Coal Mines Sold

FILE – This Sept. 5, 2019, file photo, shows the entrance to the Belle Ayr Mine south of Gillette, Wyo. Two of the biggest U.S. coal mines have been sold, raising the possibility that miners in Wyoming could return to work after almost four months off the job. Tennessee-based Contura Energy announced Monday, Oct. 21, 2019, that Blackjewel closed Friday on the sale of the Eagle Butte and Belle Ayr mines to a subsidiary of Alabama-based FM Coal. (AP Photo/Mead Gruver, File)

GILLETTE – As former Blackjewel LLC CEO Jeffery Hoops seeks to recover nearly $30 million from the bankrupt coal producer, the company is pushing back, alleging he mishandled and took money for his own benefit.

In a 48-page motion filed Thursday, Blackjewel lawyers claim the bankruptcy may not have been necessary without the alleged mismanagement and financial malfeasance by Hoops.

“This level of insolvency and inevitable bankruptcy filings were the result of a years-long effort by Mr. Hoops to transfer tens of millions of dollars of (Blackjewel’s) assets for his benefit and the benefit of his family and other Hoops-Related Entities,” the motion says.

Hoops, his family and other businesses he owns claim they are owed about $29 million from loans made to the company prior to filing for Chapter 11 bankruptcy protection July 1.

What has followed has been a disastrous, drawn-out and convoluted financial mess that saw Hoops forced out as CEO, an abrupt months-long closure of the nation’s fourth- and sixth-largest thermal coal mines (Eagle Butte and Belle Ayr) and questions about Hoops’ financial management and stewardship that led the company to bankruptcy.

Along the way, Hoops has been the target of federal fraud allegations and the Campbell County Commissioners even briefly considered filing criminal charges against the former company chief.

Now the stakes are being raised again as Blackjewel wants a federal bankruptcy judge to compel Hoops, his family and businesses to testify and produce a laundry list of documents.

In addition to asking for things that would prove Hoops’ claims about what he’s owed, he’s being asked to verify his accounts about when and why he loaned money to keep Blackjewel afloat.

One of the more startling allegations in the motion is that Hoops and one of his companies, Clearwater Investment Holdings, “received more than $41 million” in distributions from Blackjewel prior to filing for bankruptcy “just in 2019 alone.”

That money wasn’t subject to any properly executed loan agreements “or other writings or specific terms establishing these distributions as loan repayments,” according to the court filing. “These ‘arrangements’ were never presented to, reviewed by or approved by (Blackjewel’s) board of directors nor were they subject to any other independent, third-party review.”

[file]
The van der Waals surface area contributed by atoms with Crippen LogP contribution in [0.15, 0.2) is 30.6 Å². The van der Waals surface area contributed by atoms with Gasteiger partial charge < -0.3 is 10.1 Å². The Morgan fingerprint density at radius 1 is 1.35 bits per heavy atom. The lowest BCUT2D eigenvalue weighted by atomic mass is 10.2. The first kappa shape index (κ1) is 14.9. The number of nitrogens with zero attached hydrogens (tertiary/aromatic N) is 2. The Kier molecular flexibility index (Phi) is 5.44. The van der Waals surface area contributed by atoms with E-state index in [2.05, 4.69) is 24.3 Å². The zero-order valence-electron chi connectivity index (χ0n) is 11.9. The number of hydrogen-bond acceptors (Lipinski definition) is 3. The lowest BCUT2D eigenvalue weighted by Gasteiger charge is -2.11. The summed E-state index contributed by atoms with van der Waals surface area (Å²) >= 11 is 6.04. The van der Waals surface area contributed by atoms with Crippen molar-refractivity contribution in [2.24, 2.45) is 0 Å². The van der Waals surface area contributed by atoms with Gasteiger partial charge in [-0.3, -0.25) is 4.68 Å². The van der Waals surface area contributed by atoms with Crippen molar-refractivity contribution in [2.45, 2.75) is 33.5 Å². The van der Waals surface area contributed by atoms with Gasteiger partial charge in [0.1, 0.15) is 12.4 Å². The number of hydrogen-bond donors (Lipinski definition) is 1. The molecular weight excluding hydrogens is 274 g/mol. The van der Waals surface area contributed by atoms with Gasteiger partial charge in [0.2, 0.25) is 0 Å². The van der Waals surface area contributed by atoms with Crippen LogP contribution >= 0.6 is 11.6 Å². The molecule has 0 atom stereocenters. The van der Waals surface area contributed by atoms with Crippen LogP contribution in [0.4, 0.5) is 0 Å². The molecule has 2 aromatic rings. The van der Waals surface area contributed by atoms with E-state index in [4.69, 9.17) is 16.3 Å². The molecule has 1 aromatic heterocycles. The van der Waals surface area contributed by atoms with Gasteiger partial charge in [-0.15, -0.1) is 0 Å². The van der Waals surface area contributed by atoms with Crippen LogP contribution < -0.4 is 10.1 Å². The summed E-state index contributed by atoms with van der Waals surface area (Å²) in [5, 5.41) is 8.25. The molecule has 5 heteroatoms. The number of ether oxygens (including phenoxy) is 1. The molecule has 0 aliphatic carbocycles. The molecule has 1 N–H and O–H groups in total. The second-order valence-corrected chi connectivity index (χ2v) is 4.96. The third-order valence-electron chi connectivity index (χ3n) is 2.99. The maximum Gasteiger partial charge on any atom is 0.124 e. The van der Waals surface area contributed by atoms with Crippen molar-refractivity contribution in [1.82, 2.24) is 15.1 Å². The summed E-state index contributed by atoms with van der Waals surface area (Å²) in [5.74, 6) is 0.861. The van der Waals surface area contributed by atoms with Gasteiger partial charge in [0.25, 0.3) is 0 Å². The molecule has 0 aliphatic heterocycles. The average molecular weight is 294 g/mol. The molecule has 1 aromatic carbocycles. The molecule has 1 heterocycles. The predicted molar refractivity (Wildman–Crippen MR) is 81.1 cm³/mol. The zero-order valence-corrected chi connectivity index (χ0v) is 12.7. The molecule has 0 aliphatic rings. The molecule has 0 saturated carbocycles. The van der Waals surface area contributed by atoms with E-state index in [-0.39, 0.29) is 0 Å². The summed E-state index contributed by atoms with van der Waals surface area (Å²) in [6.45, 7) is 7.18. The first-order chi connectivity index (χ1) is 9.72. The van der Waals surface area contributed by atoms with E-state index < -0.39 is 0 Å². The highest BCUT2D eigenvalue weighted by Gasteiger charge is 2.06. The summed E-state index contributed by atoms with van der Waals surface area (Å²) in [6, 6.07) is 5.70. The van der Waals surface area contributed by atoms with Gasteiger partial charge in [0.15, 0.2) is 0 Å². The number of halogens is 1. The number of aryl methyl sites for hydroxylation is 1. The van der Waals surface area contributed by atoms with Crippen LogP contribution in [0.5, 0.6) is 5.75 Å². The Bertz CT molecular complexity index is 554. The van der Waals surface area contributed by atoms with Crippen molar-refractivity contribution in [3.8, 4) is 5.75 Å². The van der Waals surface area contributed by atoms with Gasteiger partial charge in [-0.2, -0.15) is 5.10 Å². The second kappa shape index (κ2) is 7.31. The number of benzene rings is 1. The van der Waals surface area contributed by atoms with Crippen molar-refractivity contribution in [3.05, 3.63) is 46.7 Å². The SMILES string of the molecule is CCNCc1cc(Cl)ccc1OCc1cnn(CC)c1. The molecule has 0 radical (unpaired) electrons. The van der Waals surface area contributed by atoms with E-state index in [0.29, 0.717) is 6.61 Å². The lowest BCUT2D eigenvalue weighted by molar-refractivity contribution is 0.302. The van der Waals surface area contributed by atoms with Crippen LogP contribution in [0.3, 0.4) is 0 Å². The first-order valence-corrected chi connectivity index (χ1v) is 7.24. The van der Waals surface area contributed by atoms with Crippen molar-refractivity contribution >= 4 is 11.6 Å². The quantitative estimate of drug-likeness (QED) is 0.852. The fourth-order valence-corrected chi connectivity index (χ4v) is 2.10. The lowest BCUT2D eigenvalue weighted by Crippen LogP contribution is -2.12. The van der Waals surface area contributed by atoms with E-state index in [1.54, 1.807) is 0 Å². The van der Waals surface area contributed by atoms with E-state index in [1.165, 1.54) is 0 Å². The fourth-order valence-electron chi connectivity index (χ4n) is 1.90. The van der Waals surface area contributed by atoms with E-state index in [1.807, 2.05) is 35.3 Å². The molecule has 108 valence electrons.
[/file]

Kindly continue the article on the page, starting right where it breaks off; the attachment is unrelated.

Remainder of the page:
The company also wants documents that could explain how and why the company’s nearly 600 Wyoming employees weren’t paid for hours and overtime worked, as well as why 401(k) and health savings account deductions from paychecks went missing.

While Hoops declined to address the allegations in the motion on advice of his lawyer, he previously has maintained he has done nothing wrong and instead went to great lengths at personal expense to try and save Blackjewel’s 32 operations and more than 1,700 employees.

In fact, the motion alleges that Blackjewel and its operations “suffered millions of dollars of losses annually and had not generated positive cash flow from operations for years.”

In Wyoming, Blackjewel took over the Eagle Butte and Belle Ayr mines from Contura Energy in a transaction that simply had Blackjewel assume Contura’s debt associated with the mines. Blackjewel didn’t pay Campbell County the ad valorem taxes it assumed from Contura, and also didn’t pay its own production taxes from December 2017 on.

It wasn’t until the county threatened to take action against Blackjewel that it agreed to a weekly installment plan to make up for the arrears as well as keep current on its ongoing production taxes. The company made a handful of payments, then filed for bankruptcy.

The court filing also claims that Hoops never expected to make any money from the mines and instead profited on the backs of workers and at the expense of local, state and federal entities entitled to fees, taxes and royalties on the coal that was being mined and sold.

“The Hoops Parties have taken improper actions to harm (Blackjewel), their creditors and the community at large,” according to the motion.

Blackjewel lawyers also say they attempted to “untangle this web … that must be investigated and, where appropriate, addressed.”

One instance in particular is used as an example in the motion, when 90 days prior to filing for bankruptcy, some entities with ties to Hoops received payments of about $7 million in cash or property from Blackjewel operations.

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